“First of all, when I created Lifted, I really wanted to use what I learned as a pro athlete,” said Holly Rilinger, a former professional basketball player turned trainer and all-around inspiration to a largely middle-aged female crowd aspiring to get, and stay, in shape.
Lifted, the workout and wellness studio that Rilinger created with her life partner and business partner, Jennifer Ford, occupies the space on Montauk Highway in East Hampton Village that was home to Flywheel for more than a decade. It’s a full-circle feeling for Rilinger, who taught spin classes at Flywheel for many years.
“It’s nostalgic, and a big coming home for me, to be in this studio,” she said in a recent interview. “It felt like a very natural place” to be.
The energetic Rilinger, who was once the top-ranked point guard in Division I collegiate women’s basketball, playing for James Madison University before going on to an international pro hoops career and a short stint in the WNBA, creates fitness programs around metabolic conditioning, high-intensity interval training, and strength training. Her method, which spans both group classes and individual sessions, in person and online, also incorporates meditation, yoga, and nutrition coaching.
When it comes to Rilinger’s programs, “the proof is in the pudding,” said Ford, the founder of a nonprofit called Bent on Learning, which trains yoga teachers to serve children in impoverished schools in New York City, where they also have a residence and studio space. Ford, a mother of two, is also a breast cancer survivor who teaches yoga, trains yoga teachers, practices reiki and therapeutic aromatherapy, and works as a positive psychology coach. “You can use it to build muscle and feel better about the way you look, but it’s like a bank account. You’re adding and adding to your personal bank account for the future.”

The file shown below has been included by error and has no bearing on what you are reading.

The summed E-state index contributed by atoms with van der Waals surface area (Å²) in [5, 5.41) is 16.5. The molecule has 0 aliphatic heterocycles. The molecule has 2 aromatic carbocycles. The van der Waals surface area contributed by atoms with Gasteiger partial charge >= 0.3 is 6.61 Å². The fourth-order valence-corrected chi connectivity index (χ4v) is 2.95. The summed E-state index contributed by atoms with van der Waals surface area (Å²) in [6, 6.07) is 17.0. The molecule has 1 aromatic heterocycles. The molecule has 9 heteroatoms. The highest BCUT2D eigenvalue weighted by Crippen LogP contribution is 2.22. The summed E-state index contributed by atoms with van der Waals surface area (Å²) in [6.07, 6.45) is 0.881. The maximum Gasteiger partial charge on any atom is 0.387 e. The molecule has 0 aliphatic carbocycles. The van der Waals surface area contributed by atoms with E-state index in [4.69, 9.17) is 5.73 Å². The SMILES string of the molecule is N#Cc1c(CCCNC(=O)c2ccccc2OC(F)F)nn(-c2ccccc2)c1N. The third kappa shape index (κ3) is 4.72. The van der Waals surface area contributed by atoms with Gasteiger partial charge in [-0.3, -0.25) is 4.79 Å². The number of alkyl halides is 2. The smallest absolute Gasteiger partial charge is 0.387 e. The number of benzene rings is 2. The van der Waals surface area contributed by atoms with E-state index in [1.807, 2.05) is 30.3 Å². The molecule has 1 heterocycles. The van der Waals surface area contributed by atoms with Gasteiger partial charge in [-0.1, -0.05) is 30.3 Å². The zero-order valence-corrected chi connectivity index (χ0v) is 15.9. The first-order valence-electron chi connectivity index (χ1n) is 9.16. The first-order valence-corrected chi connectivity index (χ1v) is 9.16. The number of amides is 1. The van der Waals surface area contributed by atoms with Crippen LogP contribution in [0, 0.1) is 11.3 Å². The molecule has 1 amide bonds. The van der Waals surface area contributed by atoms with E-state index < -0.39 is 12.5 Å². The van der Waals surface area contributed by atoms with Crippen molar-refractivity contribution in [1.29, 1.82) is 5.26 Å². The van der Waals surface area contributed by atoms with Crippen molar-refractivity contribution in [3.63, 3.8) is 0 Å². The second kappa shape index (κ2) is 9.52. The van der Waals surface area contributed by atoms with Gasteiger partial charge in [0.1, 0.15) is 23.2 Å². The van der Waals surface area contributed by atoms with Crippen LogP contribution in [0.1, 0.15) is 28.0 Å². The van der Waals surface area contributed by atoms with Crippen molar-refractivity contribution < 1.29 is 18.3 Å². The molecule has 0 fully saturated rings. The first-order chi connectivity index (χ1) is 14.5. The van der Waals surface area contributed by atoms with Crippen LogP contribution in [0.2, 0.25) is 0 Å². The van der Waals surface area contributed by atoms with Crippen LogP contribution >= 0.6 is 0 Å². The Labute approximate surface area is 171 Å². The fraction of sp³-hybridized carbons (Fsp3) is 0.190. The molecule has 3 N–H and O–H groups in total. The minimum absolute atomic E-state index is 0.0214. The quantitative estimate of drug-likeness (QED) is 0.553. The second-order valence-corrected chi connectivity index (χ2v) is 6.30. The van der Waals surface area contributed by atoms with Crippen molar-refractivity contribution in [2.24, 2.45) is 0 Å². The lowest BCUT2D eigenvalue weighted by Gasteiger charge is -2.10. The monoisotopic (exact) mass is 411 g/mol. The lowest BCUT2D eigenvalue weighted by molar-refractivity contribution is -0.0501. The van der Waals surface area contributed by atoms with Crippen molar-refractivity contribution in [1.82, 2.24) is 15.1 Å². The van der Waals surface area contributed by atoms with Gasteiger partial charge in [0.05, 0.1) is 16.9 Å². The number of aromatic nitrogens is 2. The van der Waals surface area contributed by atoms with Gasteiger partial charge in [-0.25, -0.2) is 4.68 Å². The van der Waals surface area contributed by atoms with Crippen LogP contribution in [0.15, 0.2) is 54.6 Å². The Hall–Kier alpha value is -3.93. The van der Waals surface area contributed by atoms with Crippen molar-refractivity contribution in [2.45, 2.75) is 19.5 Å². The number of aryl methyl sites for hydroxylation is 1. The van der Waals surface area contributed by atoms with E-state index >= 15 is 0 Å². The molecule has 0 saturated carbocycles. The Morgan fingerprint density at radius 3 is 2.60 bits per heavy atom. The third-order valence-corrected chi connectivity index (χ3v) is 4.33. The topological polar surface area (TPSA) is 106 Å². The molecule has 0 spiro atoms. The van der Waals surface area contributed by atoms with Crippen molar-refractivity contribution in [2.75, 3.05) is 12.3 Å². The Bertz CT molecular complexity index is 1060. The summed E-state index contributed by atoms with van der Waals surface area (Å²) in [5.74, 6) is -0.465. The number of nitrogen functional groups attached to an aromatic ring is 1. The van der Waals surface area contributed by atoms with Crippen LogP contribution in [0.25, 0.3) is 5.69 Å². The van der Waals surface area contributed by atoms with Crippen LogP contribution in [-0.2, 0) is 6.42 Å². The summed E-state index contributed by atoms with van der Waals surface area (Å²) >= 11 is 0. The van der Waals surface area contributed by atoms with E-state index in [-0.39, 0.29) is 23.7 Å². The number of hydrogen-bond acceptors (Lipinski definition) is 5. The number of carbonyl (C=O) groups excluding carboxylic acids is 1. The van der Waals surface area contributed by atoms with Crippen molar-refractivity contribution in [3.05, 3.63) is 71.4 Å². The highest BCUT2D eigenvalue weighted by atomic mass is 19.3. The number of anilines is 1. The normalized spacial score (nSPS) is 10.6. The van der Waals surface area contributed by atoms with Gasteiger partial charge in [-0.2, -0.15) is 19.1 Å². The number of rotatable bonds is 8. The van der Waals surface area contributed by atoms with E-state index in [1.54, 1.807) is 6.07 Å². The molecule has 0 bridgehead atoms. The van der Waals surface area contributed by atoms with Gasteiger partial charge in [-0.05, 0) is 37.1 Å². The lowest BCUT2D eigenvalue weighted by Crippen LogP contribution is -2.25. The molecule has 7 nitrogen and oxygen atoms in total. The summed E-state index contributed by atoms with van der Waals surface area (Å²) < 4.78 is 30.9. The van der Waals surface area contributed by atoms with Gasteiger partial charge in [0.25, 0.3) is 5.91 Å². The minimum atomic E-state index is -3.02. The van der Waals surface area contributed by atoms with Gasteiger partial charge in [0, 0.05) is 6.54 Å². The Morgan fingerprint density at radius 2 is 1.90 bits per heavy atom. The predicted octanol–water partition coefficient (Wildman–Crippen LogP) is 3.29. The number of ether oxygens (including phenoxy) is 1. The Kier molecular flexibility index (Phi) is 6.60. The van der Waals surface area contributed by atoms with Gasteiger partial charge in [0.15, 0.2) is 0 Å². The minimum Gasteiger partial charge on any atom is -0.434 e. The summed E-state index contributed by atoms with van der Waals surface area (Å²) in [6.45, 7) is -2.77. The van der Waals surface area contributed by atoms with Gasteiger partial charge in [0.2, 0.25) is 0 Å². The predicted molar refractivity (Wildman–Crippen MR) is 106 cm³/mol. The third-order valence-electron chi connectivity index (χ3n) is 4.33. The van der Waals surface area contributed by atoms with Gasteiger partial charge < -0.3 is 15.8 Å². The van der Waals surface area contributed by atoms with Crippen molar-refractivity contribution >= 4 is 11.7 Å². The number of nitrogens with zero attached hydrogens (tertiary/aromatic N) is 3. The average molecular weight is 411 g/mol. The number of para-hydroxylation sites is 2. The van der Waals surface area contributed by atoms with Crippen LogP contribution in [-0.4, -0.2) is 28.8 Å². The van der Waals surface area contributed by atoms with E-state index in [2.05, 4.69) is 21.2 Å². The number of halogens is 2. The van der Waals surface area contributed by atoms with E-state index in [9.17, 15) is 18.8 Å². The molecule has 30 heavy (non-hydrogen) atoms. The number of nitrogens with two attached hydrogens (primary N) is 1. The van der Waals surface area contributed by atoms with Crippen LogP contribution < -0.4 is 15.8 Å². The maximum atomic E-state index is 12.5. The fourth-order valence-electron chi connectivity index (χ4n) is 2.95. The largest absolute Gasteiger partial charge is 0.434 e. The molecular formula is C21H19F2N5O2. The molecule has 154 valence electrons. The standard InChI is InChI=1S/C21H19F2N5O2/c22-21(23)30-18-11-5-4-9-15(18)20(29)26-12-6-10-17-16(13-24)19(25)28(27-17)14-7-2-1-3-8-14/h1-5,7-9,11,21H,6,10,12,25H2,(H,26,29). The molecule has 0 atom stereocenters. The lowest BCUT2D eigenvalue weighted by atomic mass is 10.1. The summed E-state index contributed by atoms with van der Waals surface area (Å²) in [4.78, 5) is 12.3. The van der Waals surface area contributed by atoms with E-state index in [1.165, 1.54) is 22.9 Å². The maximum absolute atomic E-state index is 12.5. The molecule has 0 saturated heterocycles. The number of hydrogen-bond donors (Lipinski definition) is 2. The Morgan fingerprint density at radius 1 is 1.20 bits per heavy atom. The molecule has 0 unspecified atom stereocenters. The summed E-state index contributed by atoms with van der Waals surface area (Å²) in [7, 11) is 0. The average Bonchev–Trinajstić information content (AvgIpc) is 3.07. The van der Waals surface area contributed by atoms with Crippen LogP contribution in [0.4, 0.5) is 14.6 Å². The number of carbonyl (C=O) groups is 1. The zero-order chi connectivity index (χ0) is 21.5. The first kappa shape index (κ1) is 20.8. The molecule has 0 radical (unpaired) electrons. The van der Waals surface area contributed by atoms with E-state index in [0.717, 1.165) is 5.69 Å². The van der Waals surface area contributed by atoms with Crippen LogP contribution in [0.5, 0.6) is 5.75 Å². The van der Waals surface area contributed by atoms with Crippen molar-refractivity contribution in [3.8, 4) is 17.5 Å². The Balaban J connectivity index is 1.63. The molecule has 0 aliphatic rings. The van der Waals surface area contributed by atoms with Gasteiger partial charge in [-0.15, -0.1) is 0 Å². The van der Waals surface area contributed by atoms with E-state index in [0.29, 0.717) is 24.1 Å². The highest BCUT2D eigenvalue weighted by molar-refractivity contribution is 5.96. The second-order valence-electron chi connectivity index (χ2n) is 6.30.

Arriving at the Lifted method was not an easy journey. It goes all the way back to when Rilinger was 15 years old. “I had no role models,” she said, noting that back then, women’s attitudes were more along the lines of “I don’t want to get bulky.”
After retiring from professional basketball, she moved to New York City and began selling real estate, which she did not enjoy.
“I was miserable . . . then someone suggested I go to a Tony Robbins seminar,” she said, referring to the life coach and author of books including “Unlimited Power” and “Awaken the Giant Within.” “That was the moment I realized I have to use everything I learned as an athlete. I shouldn’t be selling real estate. I have so many tools that I can use to help people change their lives. I took my literal last few dollars and reinstated my personal training certification.”
She started with spinning, which “made me feel like a point guard leading my team again,” she said. Strength training and metabolic conditioning came into play later. “I’m able to use that part of myself, that deep, vast amount of experience and knowledge that you can’t just learn from a certification. When I learned how to tap into that, people responded.”
As their three rambunctious Chihuahuas, Mini, Luna, and Rocco, scampered about the studio, Ford explained that the space also incorporates wellness workshops and events and functional body-work services by sports-injury specialists.
“We just said, ‘Let’s fill it,’ ” she said. “Let’s fill it with things we would want in a wellness center. We’re trying to create something that’s much more than a gym.”
Lifted currently offers classes seven mornings a week, and the plan is to stay open to some degree here in East Hampton year round.
“What’s rewarding for me is having a home base,” Rilinger said. “Opening that door, walking in and looking around, and making sure everything is the way I want it to look and feel and smell and be. That is so rewarding.”
“Rewarding for me is we’re doing it together,” Ford said, “and we’re doing it from the ground up.”